On a recent cross-country flight, the $4 movie was the Jurassic Park
sequel, The Lost World. For some perverse reason, I decided to
forgo the sound and just watch the flick as if it were an old silent movie. In
retrospect, I wish I'd had a copy of Metallica's steel-toed Re-Load,
because the often ominous, primordial hard rock that the band delivers
throughout most of the album would have provided the perfect soundtrack
for the stalking of humans by deadly Raptors.
Re-Load -- despite its title, which might make some think that these
are the leftovers that didn't cut it the first time around, when the group
settled on the Load song line-up -- is a hard rock masterpiece that
includes tracks that will likely be considered classics in a few years. Take
"Where the Wild Things Are," which has that nightmare dreamstate vibe
that made "Enter Sandman" so compelling. Or the offbeat first single, "The
Memory Remains," with a "na na na na na" vocal from Marianne Faithfull
that features a simple guitar riff boring through anything in its path, the
rhythm section careening along like drunken soldiers looking to mess with
I'll be the first to admit that I don't know what the hell most of these songs
are actually about. Frankly, I'm not sure I want to know. I mean when
you're cranking "Bad Seed" so loud the car stereo speakers are distorting
and the car feels like it's going to vibrate into pieces, the finer points that a
screaming James Hetfield is making by way of the lyrics somehow
seem beside the point.
When a lyric does rise above the rampage-like noise, it's something like
"There's a black cloud overhead/ That's me." Bad trip? You bet.
I figure it like this. You got four guys, usually wearing black, usually
glaring from their photos. You got molten guitar so nasty it threatens to
incinerate your speakers and anything else in the vicinity. You got drums so
live and in your face that if you close your eyes, you'll swear Lars Ulrich is
in the room with you. And you got Hetfield singing like he stomps on
innocent children for kicks. You really need to know what "Devil's Dance"
is about? Or "Slither"?
When Metallica aren't barreling along Dead Man's Curve in the rock
equivalent of an old Chevy pick-up with the license plates obscured by skull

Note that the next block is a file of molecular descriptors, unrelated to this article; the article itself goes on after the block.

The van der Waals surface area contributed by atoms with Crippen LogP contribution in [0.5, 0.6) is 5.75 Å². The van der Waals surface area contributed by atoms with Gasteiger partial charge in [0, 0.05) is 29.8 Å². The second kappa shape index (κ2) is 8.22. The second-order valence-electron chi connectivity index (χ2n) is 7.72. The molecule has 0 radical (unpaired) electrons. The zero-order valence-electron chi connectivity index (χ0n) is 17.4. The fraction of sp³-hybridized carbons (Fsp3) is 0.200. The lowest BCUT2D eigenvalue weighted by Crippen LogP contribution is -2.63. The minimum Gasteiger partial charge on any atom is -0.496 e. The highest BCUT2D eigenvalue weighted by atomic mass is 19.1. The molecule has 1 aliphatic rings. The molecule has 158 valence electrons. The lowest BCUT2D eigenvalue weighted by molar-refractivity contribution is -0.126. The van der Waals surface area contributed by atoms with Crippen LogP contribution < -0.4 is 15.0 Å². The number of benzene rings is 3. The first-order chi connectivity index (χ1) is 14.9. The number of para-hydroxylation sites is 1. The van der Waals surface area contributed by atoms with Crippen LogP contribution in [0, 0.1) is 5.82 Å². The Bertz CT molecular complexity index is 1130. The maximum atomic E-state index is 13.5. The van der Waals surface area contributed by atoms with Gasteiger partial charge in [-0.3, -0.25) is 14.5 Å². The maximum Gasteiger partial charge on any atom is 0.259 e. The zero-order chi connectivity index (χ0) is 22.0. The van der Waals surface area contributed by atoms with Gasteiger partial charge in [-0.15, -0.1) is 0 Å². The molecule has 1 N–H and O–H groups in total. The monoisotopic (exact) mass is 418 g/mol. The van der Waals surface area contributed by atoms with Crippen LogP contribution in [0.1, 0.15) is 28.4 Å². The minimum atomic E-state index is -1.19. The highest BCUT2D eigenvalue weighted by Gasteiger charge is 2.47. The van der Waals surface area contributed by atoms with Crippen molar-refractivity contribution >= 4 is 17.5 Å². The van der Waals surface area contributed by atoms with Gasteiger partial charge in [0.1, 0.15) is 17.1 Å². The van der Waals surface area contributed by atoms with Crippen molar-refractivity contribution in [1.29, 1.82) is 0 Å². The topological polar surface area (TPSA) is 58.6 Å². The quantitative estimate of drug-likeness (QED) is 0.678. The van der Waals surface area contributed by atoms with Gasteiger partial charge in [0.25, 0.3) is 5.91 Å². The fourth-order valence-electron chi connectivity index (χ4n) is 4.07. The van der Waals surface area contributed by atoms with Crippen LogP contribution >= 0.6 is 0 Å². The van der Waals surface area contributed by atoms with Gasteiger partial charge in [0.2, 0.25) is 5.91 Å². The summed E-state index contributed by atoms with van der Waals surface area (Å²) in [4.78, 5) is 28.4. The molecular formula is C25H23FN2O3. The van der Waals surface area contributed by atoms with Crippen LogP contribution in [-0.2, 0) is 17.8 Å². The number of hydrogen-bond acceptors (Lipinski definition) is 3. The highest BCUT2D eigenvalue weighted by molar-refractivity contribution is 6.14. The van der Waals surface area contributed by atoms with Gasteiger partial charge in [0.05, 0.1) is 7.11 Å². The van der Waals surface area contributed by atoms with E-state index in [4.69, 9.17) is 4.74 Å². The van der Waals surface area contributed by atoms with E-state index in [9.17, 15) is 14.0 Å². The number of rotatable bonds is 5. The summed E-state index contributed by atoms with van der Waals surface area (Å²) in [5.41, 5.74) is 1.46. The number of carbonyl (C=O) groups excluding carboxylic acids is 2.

and crossbones, scaring the living daylights out of ya on the album's
denouement, the eight minute, fourteen second "Fixxxer," they take a
couple of breathers and venture into ... country-rock and ballad territory.
"The Unforgiven II" could be covered by Waylon Jennings (one of
Hetfield's heroes), and "Low Man's Lyric" is one of those power ballads
the guys will want to skip, but the girls will play over and over and over.
Don't miss the pretty guitar courtesy of Kirk Hammett.
Consider those numbers "experiments," then dig into "Attitude," in which
Hetfield notes that "I sleep at the wheel." And before I forget it, that epic
"Fixxxer" takes another look at the classic we're-puppets-being-
manipulated-by-some-puppet-master theme. "Jab another pin, jab another
pin in me," screams Hetfield. Then, taking a time-honored the-rat-has-
turned-rebel stance: "No more pins in me, no more, no more pins in me."
Metallica have stubbornly walked their own path since they released Kill
'Em All nearly a decade and a half ago. By now, you either love 'em,
hate 'em, or don't think about 'em. But for those who have pledged
allegiance to the black flag, for those who have tattooed the secret logo onto
their forearms, who have slammed in the pit and have thrilled to Master
of Puppets, ... And Justice For All, Metallica and the
rest, Re-Load will not disappoint. And after all, really, how can ya
resist an album that includes a lyric like "So wash your face away with dirt/
It don't feel good until it hurts." Not I.